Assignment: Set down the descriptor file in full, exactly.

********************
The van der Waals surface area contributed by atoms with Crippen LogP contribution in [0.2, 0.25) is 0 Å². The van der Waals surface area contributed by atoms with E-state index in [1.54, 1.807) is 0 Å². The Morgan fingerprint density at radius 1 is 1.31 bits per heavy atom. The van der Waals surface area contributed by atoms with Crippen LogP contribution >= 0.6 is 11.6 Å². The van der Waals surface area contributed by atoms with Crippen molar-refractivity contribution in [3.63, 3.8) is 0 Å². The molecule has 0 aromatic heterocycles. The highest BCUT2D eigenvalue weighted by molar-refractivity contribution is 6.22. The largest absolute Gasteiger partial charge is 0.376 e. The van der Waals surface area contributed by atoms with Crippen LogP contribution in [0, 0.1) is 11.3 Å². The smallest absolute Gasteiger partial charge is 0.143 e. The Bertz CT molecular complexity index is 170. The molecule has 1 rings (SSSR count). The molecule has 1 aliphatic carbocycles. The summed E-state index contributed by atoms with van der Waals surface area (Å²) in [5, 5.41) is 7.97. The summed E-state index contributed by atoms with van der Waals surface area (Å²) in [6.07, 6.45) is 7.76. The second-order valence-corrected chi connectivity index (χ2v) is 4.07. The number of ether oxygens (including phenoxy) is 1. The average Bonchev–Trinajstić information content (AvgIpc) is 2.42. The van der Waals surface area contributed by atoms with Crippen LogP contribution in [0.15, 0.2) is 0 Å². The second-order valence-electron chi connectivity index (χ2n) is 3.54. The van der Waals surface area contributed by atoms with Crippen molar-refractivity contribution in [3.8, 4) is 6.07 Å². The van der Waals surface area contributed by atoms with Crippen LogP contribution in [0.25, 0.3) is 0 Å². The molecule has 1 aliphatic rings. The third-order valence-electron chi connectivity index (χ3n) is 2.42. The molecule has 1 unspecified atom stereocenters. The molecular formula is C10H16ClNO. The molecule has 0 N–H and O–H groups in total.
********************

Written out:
The van der Waals surface area contributed by atoms with Crippen LogP contribution in [0.2, 0.25) is 0 Å². The van der Waals surface area contributed by atoms with E-state index in [1.54, 1.807) is 0 Å². The Morgan fingerprint density at radius 1 is 1.31 bits per heavy atom. The van der Waals surface area contributed by atoms with Crippen LogP contribution >= 0.6 is 11.6 Å². The van der Waals surface area contributed by atoms with Crippen molar-refractivity contribution in [3.63, 3.8) is 0 Å². The molecule has 0 aromatic heterocycles. The highest BCUT2D eigenvalue weighted by molar-refractivity contribution is 6.22. The largest absolute Gasteiger partial charge is 0.376 e. The van der Waals surface area contributed by atoms with Crippen LogP contribution in [0, 0.1) is 11.3 Å². The smallest absolute Gasteiger partial charge is 0.143 e. The Bertz CT molecular complexity index is 170. The molecule has 1 rings (SSSR count). The molecule has 1 aliphatic carbocycles. The summed E-state index contributed by atoms with van der Waals surface area (Å²) in [5, 5.41) is 7.97. The summed E-state index contributed by atoms with van der Waals surface area (Å²) in [6.07, 6.45) is 7.76. The second-order valence-corrected chi connectivity index (χ2v) is 4.07. The number of ether oxygens (including phenoxy) is 1. The average Bonchev–Trinajstić information content (AvgIpc) is 2.42. The van der Waals surface area contributed by atoms with Crippen LogP contribution in [0.15, 0.2) is 0 Å². The second-order valence-electron chi connectivity index (χ2n) is 3.54. The van der Waals surface area contributed by atoms with Crippen molar-refractivity contribution in [3.8, 4) is 6.07 Å². The van der Waals surface area contributed by atoms with Crippen LogP contribution in [0.25, 0.3) is 0 Å². The molecule has 1 aliphatic rings. The third-order valence-electron chi connectivity index (χ3n) is 2.42. The molecule has 1 unspecified atom stereocenters. The molecular formula is C10H16ClNO. The molecule has 0 N–H and O–H groups in total.